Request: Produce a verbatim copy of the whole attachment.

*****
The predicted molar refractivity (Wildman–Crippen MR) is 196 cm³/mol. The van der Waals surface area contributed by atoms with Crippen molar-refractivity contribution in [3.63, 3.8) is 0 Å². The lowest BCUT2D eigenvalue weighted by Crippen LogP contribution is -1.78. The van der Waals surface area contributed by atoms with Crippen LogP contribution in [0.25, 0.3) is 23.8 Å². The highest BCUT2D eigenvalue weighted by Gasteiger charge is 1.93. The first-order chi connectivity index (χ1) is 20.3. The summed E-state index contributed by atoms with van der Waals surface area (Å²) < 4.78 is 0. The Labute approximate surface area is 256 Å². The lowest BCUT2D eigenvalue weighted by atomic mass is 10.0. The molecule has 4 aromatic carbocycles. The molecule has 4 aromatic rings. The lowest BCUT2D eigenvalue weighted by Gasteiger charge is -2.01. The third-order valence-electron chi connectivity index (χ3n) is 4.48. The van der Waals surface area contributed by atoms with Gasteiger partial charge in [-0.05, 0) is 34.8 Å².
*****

The predicted molar refractivity (Wildman–Crippen MR) is 196 cm³/mol. The van der Waals surface area contributed by atoms with Crippen molar-refractivity contribution in [3.63, 3.8) is 0 Å². The lowest BCUT2D eigenvalue weighted by Crippen LogP contribution is -1.78. The van der Waals surface area contributed by atoms with Crippen LogP contribution in [0.25, 0.3) is 23.8 Å². The highest BCUT2D eigenvalue weighted by Gasteiger charge is 1.93. The first-order chi connectivity index (χ1) is 20.3. The summed E-state index contributed by atoms with van der Waals surface area (Å²) < 4.78 is 0. The Labute approximate surface area is 256 Å². The lowest BCUT2D eigenvalue weighted by atomic mass is 10.0. The molecule has 4 aromatic carbocycles. The molecule has 4 aromatic rings. The lowest BCUT2D eigenvalue weighted by Gasteiger charge is -2.01. The third-order valence-electron chi connectivity index (χ3n) is 4.48. The van der Waals surface area contributed by atoms with Gasteiger partial charge in [-0.05, 0) is 34.8 Å².